We are visitors, interlopers between worlds, sailing a bare boat charter through the British Virgin Islands.
We slip through the water below and wind above; shuttling from landfall to bay, mooring to dock for a week. On board you carry your culture with you and only step ashore to pick up supplies, investigate the local watering hole or enjoy a meal. Perhaps it’s that way for ‘live-aboards’ world wide? A sustained mooring might mix worlds more, but for this one week, my home is with this jumbled assortment of travelers assembled to facilitate the journey, share the expenses and crew the boat.
Our hosts have held this dream for years – training and preparing for a bare boat charter. The first launch from Tortolla’s Road Town, was almost anti-climatic for our captain. You dream and prepare so long that when the ship is finally leaving the harbor with the open blue beyond, the calm and perfection of the moment falls to quiet introspection. There is no fanfare, you are just underway. The moment to moment fickle wind becomes your partner and fate lies ahead.
I can’t say how many crews here are so introspective. From the outside they appear a well-mannered lot, private but friendly. Close quarters call for extended courtesy. There were families with small children on board, groups of men escaping responsibilities to wander for awhile, thirty-ish couples politely preparing for launch. There were collections of friends – like us, together to share the experience, crew and enjoy. Many of the boats at the Moorings docks are privately owned and managed in the BVI’s. The catamarans and mono-hulls sit in wait for rental most of the weeks of the year with owners visiting for pre-arranged trips. It’s a symbiotic system, good business and a great write-off, not without risks, for the owners under contract.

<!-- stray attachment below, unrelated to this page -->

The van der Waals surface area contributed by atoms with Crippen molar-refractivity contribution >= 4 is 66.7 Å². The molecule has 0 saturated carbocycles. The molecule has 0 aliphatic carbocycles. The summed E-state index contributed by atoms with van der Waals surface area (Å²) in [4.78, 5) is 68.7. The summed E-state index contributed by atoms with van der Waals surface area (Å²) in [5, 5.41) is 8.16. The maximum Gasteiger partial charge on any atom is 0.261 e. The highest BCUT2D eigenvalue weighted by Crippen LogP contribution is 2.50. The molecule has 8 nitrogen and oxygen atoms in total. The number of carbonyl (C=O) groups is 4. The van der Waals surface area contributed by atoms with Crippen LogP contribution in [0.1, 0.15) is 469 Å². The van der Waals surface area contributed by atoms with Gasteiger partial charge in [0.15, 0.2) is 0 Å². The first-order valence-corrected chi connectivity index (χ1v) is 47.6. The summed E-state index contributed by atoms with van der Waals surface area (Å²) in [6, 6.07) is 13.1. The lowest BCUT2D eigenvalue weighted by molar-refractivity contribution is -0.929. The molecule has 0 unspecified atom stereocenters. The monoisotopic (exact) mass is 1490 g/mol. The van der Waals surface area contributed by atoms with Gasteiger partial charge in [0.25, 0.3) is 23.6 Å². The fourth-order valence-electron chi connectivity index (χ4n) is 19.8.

On the afternoon we came ashore at the Baths on Virgin Gorda, there were two large yachts tethered forward at the dock. They were glossy and luxurious. We passed a uniformed crewman working on a dinghy fitting and mentioned how beautiful the vessel was, he replied yes, but a lot of work. That was one world of privilege and we were in one too, but keenly aware of the differences. No matter. Life on a bare boat charter in the BVI’s was good.Copyright 2011, Elaine Masters, Trip Wellness Specialist, Yoga Teacher, Award-Winning author of Drivetime Yoga and Flytime Yoga. All rights reserved.